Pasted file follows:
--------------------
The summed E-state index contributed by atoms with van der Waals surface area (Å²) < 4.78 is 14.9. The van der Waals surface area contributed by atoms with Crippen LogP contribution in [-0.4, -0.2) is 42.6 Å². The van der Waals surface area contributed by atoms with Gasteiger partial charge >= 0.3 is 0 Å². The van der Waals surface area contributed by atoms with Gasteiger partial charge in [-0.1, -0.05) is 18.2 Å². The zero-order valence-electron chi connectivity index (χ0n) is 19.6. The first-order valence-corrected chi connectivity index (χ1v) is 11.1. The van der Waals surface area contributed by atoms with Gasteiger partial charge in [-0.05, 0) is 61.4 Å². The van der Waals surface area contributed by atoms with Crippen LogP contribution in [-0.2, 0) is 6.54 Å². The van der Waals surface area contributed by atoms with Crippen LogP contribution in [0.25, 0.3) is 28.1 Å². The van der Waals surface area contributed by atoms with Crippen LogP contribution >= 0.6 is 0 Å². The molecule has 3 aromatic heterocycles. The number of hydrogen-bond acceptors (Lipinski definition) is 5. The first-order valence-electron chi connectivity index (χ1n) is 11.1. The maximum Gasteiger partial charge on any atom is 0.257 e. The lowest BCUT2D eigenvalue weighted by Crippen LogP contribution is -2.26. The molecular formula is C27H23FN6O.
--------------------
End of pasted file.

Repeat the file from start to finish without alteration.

The summed E-state index contributed by atoms with van der Waals surface area (Å²) < 4.78 is 14.9. The van der Waals surface area contributed by atoms with Crippen LogP contribution in [-0.4, -0.2) is 42.6 Å². The van der Waals surface area contributed by atoms with Gasteiger partial charge >= 0.3 is 0 Å². The van der Waals surface area contributed by atoms with Gasteiger partial charge in [-0.1, -0.05) is 18.2 Å². The zero-order valence-electron chi connectivity index (χ0n) is 19.6. The first-order valence-corrected chi connectivity index (χ1v) is 11.1. The van der Waals surface area contributed by atoms with Gasteiger partial charge in [-0.05, 0) is 61.4 Å². The van der Waals surface area contributed by atoms with Crippen LogP contribution in [-0.2, 0) is 6.54 Å². The van der Waals surface area contributed by atoms with Crippen LogP contribution in [0.25, 0.3) is 28.1 Å². The van der Waals surface area contributed by atoms with Crippen LogP contribution >= 0.6 is 0 Å². The molecule has 3 aromatic heterocycles. The number of hydrogen-bond acceptors (Lipinski definition) is 5. The first-order valence-electron chi connectivity index (χ1n) is 11.1. The maximum Gasteiger partial charge on any atom is 0.257 e. The lowest BCUT2D eigenvalue weighted by Crippen LogP contribution is -2.26. The molecular formula is C27H23FN6O.